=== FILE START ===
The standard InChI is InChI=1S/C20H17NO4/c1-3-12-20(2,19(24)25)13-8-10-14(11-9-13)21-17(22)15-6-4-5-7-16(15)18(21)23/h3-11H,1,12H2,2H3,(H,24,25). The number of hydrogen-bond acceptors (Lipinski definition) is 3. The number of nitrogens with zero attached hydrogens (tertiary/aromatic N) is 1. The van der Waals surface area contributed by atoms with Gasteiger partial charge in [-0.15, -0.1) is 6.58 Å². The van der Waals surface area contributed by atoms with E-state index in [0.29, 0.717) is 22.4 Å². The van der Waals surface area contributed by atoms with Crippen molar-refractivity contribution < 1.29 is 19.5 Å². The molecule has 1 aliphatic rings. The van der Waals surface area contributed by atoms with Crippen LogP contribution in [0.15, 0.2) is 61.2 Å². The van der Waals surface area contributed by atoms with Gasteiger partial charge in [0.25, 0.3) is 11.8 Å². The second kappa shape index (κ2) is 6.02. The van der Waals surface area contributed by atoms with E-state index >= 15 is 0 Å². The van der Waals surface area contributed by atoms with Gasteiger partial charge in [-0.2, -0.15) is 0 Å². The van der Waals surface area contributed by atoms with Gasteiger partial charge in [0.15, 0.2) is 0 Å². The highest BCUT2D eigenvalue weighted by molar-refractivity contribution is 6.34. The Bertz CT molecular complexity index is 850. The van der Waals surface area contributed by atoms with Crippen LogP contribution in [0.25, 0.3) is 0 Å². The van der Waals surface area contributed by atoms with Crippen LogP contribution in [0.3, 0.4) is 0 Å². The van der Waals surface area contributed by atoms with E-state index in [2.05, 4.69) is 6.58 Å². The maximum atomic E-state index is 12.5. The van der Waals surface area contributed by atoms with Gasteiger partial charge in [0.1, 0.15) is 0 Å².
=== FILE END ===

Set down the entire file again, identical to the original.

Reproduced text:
The standard InChI is InChI=1S/C20H17NO4/c1-3-12-20(2,19(24)25)13-8-10-14(11-9-13)21-17(22)15-6-4-5-7-16(15)18(21)23/h3-11H,1,12H2,2H3,(H,24,25). The number of hydrogen-bond acceptors (Lipinski definition) is 3. The number of nitrogens with zero attached hydrogens (tertiary/aromatic N) is 1. The van der Waals surface area contributed by atoms with Gasteiger partial charge in [-0.15, -0.1) is 6.58 Å². The van der Waals surface area contributed by atoms with E-state index in [0.29, 0.717) is 22.4 Å². The van der Waals surface area contributed by atoms with Crippen molar-refractivity contribution < 1.29 is 19.5 Å². The molecule has 1 aliphatic rings. The van der Waals surface area contributed by atoms with Crippen LogP contribution in [0.15, 0.2) is 61.2 Å². The van der Waals surface area contributed by atoms with Gasteiger partial charge in [0.25, 0.3) is 11.8 Å². The second kappa shape index (κ2) is 6.02. The van der Waals surface area contributed by atoms with E-state index >= 15 is 0 Å². The van der Waals surface area contributed by atoms with Gasteiger partial charge in [-0.2, -0.15) is 0 Å². The van der Waals surface area contributed by atoms with Gasteiger partial charge in [0.15, 0.2) is 0 Å². The highest BCUT2D eigenvalue weighted by molar-refractivity contribution is 6.34. The Bertz CT molecular complexity index is 850. The van der Waals surface area contributed by atoms with Crippen LogP contribution in [0.25, 0.3) is 0 Å². The van der Waals surface area contributed by atoms with Crippen LogP contribution in [0.3, 0.4) is 0 Å². The van der Waals surface area contributed by atoms with E-state index in [2.05, 4.69) is 6.58 Å². The maximum atomic E-state index is 12.5. The van der Waals surface area contributed by atoms with Gasteiger partial charge in [0.1, 0.15) is 0 Å².